Interactivity Foundation discussion reports are based on the premise that there are deliberative benefits to be derived from the discussion of our crafted (yes, I see both the management of the originating project panels and the rendering of their ideas into policy possibilities as Craft) conceptual possibilities. Analysis of our survey results by colleagues Adolf Gundersen and Sue Lea bear out a number of these deliberative benefits. My own sense of the “civic gain” among participants in discussions of our reports is that it enlarges thinking about the report policy areas in multiple ways and more generally sensitizes them to the different thinking that lies behind various policy approaches.
What I have become less certain of over time is the accessibility of our reports to general citizen audiences. Some reports are more accessible than others, some groups of discussants are more adept than others, and some discussion facilitators are more skilled at adjusting the level of the conversation to the discussants than others.
Many of my colleagues have probably tired of my references to a deliberative continuum. I do see IF’s work as placed very close to the beginning of the continuum, serving as useful starting points for governance discussions in ways that provoke the imagination and enlarge the sense of the possible. But I have started to consider whether the usefulness of IF reports could be enhanced by additional preparatory steps.
My thinking on this matter has been influenced by two different sets of public discussion experiences. The first set of experiences arose from my own and other facilitator experiences with my report The United States’ Democratic Promise. The second set of experiences arose from my test discussions of IF President Dr. Jack Byrd’s developmental drafts of exploratory discussion situations focused on “fairness” and “freedom and responsibility”.
Democratic Promise was developed by project panelists who I found particularly thoughtful and intensely mindful of report accessibility issues. The group sense was that the report should be accessible to anyone with K-12 American Civics familiarity (basic understanding of branches of government, federal system, and general history). Despite those good intentions, this report has proved difficult to facilitate and discuss in many settings. The difficulties seem to stem from a number of sources, but two dominate: low information and bad information. It would appear that many members of the public are barely acquainted with the basics of American government. More troubling, perhaps, are widespread beliefs that are conflated with “facts” (insistence on Constitutional provisions that do not exist in that document, reliance on historical foundations that are fanciful, etc). On the other hand, there have been a number of discussions of Democratic Promise that count as successful, including some in the classroom, at conferences on public participatory themes, and one facilitated by colleague Nneka Edwards that took the approach of drawing out discussants on the values and goals behind the possibilities.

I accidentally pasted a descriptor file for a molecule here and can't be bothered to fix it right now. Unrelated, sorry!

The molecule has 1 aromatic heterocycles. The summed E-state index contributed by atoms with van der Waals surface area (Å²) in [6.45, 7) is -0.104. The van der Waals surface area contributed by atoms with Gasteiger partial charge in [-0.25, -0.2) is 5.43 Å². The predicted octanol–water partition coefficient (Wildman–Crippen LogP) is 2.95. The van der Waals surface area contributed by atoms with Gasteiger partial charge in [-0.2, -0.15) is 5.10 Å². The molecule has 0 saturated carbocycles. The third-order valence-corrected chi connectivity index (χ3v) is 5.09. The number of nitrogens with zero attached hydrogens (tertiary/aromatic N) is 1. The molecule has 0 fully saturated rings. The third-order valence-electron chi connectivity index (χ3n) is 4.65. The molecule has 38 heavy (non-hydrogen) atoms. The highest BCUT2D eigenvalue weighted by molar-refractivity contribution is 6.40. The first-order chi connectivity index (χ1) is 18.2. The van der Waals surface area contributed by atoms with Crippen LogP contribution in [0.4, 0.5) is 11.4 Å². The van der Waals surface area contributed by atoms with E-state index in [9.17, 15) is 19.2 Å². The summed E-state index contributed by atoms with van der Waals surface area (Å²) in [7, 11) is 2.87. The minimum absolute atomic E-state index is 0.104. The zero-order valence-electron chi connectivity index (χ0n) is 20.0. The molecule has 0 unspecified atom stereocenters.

This brings me back to Jack Byrd’s draft exploratory discussion situations. As I understand them, they represent preliminary efforts to find common themes among existing IF reports and prompt discussion of foundational attitudes among discussants that they may then apply to a number of hypothetical (but realistic) social settings and problems. The materials on “fairness” and “freedom and responsibility” worked well in my experience, with low information evaporating as a concern and bad information reduced as a factor in argument and disruption of conversation flow. I would also venture to say that starting conversations with values and beliefs also seems to create a more gentle and supportive discussion environment in which there is less defensiveness among participants about gaps in their knowledge and questions about their opinions.
So where does that leave me with my notion of the deliberative continuum? Are there more steps needed before the IF “starting points”? Maybe not if we are discussing Democratic Promise in college level political science course. But probably so, if discussion involves citizens who have not paid much attention to the policy concerns of IF reports. Since IF is also considering re-writes and revisions of its reports it may also be worthwhile to consider how preparatory or supplementary material might fit with updated reports. This integration of additional material and the reports might be accomplished in one or more of the following ways:
- Report revisions could include underlying values and goals questions and exploratory situations in the report.
- Reports could include brief summaries of pertinent facts and background that establish a stronger context for discussion of policy possibilities.
- Report discussions could be preceded by brief “tutorials” that provide additional civic learning about the policy area of concern.
- Reports could be bundled in related groups, supplemented with exploratory questions and situations, strengthened with tutorial outlines, and presented as discussion-based course materials for academic and civic education purposes.
The above items may help address some of the problems of discussing complex policy issues with low information participants. But they would require some re-thinking of how we accomplish the IF mission and whether we are in a position to enlarge the IF niche on the deliberative continuum.